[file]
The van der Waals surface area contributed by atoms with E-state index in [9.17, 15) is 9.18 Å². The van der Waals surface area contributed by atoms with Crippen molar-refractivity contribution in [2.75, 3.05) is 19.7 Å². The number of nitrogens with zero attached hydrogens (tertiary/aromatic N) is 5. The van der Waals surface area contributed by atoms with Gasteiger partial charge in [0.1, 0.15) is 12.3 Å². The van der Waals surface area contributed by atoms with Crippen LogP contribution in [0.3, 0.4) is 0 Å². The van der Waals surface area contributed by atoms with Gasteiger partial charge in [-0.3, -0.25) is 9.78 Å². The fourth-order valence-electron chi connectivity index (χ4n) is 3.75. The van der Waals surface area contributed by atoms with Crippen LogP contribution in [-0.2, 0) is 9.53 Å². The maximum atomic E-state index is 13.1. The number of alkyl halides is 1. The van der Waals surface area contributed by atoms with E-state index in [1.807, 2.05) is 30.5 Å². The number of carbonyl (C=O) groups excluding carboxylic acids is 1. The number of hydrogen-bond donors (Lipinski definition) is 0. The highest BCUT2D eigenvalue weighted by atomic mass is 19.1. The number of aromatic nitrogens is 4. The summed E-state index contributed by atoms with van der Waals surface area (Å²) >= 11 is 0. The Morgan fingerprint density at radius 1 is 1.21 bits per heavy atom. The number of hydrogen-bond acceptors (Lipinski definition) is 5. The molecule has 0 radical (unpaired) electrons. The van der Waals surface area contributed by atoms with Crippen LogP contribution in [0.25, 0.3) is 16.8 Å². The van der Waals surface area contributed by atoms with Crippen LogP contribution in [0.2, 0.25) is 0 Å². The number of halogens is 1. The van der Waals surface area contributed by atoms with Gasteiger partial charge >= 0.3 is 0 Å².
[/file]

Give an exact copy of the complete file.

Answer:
The van der Waals surface area contributed by atoms with E-state index in [9.17, 15) is 9.18 Å². The van der Waals surface area contributed by atoms with Crippen molar-refractivity contribution in [2.75, 3.05) is 19.7 Å². The number of nitrogens with zero attached hydrogens (tertiary/aromatic N) is 5. The van der Waals surface area contributed by atoms with Gasteiger partial charge in [0.1, 0.15) is 12.3 Å². The van der Waals surface area contributed by atoms with Crippen LogP contribution in [0.3, 0.4) is 0 Å². The van der Waals surface area contributed by atoms with Gasteiger partial charge in [-0.3, -0.25) is 9.78 Å². The fourth-order valence-electron chi connectivity index (χ4n) is 3.75. The van der Waals surface area contributed by atoms with Crippen LogP contribution in [-0.2, 0) is 9.53 Å². The maximum atomic E-state index is 13.1. The number of alkyl halides is 1. The van der Waals surface area contributed by atoms with E-state index in [1.807, 2.05) is 30.5 Å². The number of carbonyl (C=O) groups excluding carboxylic acids is 1. The number of hydrogen-bond donors (Lipinski definition) is 0. The highest BCUT2D eigenvalue weighted by atomic mass is 19.1. The number of aromatic nitrogens is 4. The summed E-state index contributed by atoms with van der Waals surface area (Å²) >= 11 is 0. The Morgan fingerprint density at radius 1 is 1.21 bits per heavy atom. The number of hydrogen-bond acceptors (Lipinski definition) is 5. The molecule has 0 radical (unpaired) electrons. The van der Waals surface area contributed by atoms with Crippen LogP contribution in [0.25, 0.3) is 16.8 Å². The van der Waals surface area contributed by atoms with Crippen LogP contribution in [0.2, 0.25) is 0 Å². The number of halogens is 1. The van der Waals surface area contributed by atoms with Gasteiger partial charge >= 0.3 is 0 Å².